NIH Reverses Limits on Human Fetal Tissue Research
Amanda Heidt | Apr 19, 2021
A new ruling removes the requirement that grants and proposals using the material receive approval from an ethical review board, reverting to the process in place before 2019.
ethics, bioethics, brain organoid, chimera, cell transplant, Q&A, report, NIH, NAS, neuroscience, Techniques, disease & medicine, immunology, psychiatric conditions
New Report Dissects Ethics of Emerging Human Brain Cell Models
Amanda Heidt | Apr 12, 2021
The National Academies’ report touches on ethical issues raised by new technologies such as brain organoids and human-animal chimeras, and suggests that current regulatory oversight is sufficient.
Opinion: Facing Assumptions About the Duality of Human and Animal
Melanie Challenger | Apr 1, 2021
Since Darwin published his landmark work on natural selection, we’ve understood that we’re animals. But that doesn’t mean we really believe it.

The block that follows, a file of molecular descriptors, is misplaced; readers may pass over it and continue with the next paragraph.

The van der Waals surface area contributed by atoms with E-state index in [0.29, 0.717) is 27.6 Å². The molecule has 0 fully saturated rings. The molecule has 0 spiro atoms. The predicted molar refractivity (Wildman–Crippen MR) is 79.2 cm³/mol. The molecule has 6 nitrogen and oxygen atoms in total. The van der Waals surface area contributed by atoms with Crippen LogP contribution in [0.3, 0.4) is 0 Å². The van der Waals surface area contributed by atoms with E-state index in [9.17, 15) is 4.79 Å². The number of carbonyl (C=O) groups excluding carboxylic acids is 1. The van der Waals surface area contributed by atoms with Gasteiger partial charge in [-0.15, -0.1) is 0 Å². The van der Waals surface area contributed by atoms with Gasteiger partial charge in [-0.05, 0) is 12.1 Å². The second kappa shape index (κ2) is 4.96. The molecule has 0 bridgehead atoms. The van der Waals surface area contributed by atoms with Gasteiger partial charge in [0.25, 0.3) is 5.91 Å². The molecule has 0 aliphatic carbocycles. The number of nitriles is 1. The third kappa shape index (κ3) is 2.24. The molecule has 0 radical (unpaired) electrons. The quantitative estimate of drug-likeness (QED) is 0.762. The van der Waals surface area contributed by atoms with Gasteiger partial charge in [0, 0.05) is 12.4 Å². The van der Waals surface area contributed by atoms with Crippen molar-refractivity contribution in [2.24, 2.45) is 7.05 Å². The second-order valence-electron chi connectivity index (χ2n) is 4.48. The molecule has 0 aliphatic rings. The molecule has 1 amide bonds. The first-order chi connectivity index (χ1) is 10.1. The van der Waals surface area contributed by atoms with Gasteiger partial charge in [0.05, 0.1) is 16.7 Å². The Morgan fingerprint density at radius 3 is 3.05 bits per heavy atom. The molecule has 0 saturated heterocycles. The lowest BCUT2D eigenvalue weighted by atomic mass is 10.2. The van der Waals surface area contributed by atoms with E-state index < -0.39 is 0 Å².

A Challenge Trial for COVID-19 Would Not Be the First of Its Kind
Jef Akst | Oct 8, 2020
Although scientists debate the ethics of deliberately infecting volunteers with SARS-CoV-2, plenty of consenting participants have been exposed to all sorts of pathogens in prior trials.
human-animal chimeric embryo, chimera, animal studies, pigs, organ transplant, induced pluripotent stem cells, survey, attitudes, public support
Majority of Respondents Support Chimeric Animal Research: Survey
Amanda Heidt | Oct 1, 2020
Almost 60 percent of people in a new study on attitudes in the US felt comfortable using animals to grow human organs from induced pluripotent stem cells.